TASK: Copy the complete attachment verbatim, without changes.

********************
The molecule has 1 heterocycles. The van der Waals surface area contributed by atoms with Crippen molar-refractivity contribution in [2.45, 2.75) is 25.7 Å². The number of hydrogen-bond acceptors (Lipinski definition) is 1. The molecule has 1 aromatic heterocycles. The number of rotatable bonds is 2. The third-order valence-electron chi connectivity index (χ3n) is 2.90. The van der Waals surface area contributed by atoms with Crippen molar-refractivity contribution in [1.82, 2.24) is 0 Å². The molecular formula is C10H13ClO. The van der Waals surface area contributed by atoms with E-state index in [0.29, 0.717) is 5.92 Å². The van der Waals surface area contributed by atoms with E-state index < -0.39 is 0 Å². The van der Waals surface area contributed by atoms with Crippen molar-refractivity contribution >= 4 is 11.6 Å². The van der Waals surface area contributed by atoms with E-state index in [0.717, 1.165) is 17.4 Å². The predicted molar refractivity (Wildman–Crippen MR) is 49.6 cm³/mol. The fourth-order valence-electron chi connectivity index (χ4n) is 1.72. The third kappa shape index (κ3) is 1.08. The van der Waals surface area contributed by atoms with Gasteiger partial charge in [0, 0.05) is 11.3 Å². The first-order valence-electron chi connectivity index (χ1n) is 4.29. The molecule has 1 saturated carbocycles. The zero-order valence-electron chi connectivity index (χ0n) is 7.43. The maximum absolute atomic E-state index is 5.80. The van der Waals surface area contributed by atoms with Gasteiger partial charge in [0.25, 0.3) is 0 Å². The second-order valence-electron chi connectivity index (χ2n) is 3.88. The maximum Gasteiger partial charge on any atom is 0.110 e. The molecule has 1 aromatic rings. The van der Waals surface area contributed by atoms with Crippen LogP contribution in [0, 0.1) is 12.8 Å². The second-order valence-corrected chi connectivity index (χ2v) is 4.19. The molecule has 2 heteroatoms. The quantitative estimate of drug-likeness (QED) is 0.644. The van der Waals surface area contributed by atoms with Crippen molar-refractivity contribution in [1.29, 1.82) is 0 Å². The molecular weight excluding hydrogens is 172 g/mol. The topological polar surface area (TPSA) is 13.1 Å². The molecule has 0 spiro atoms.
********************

The molecule has 1 heterocycles. The van der Waals surface area contributed by atoms with Crippen molar-refractivity contribution in [2.45, 2.75) is 25.7 Å². The number of hydrogen-bond acceptors (Lipinski definition) is 1. The molecule has 1 aromatic heterocycles. The number of rotatable bonds is 2. The third-order valence-electron chi connectivity index (χ3n) is 2.90. The van der Waals surface area contributed by atoms with Crippen molar-refractivity contribution in [1.82, 2.24) is 0 Å². The molecular formula is C10H13ClO. The van der Waals surface area contributed by atoms with E-state index in [0.29, 0.717) is 5.92 Å². The van der Waals surface area contributed by atoms with E-state index < -0.39 is 0 Å². The van der Waals surface area contributed by atoms with Crippen molar-refractivity contribution >= 4 is 11.6 Å². The van der Waals surface area contributed by atoms with E-state index in [0.717, 1.165) is 17.4 Å². The predicted molar refractivity (Wildman–Crippen MR) is 49.6 cm³/mol. The fourth-order valence-electron chi connectivity index (χ4n) is 1.72. The third kappa shape index (κ3) is 1.08. The van der Waals surface area contributed by atoms with Gasteiger partial charge in [0, 0.05) is 11.3 Å². The first-order valence-electron chi connectivity index (χ1n) is 4.29. The molecule has 1 saturated carbocycles. The zero-order valence-electron chi connectivity index (χ0n) is 7.43. The maximum absolute atomic E-state index is 5.80. The van der Waals surface area contributed by atoms with Gasteiger partial charge in [0.25, 0.3) is 0 Å². The second-order valence-electron chi connectivity index (χ2n) is 3.88. The maximum Gasteiger partial charge on any atom is 0.110 e. The molecule has 1 aromatic rings. The van der Waals surface area contributed by atoms with Crippen LogP contribution in [0, 0.1) is 12.8 Å². The second-order valence-corrected chi connectivity index (χ2v) is 4.19. The molecule has 2 heteroatoms. The quantitative estimate of drug-likeness (QED) is 0.644. The van der Waals surface area contributed by atoms with Crippen molar-refractivity contribution in [1.29, 1.82) is 0 Å². The molecular weight excluding hydrogens is 172 g/mol. The topological polar surface area (TPSA) is 13.1 Å². The molecule has 0 spiro atoms.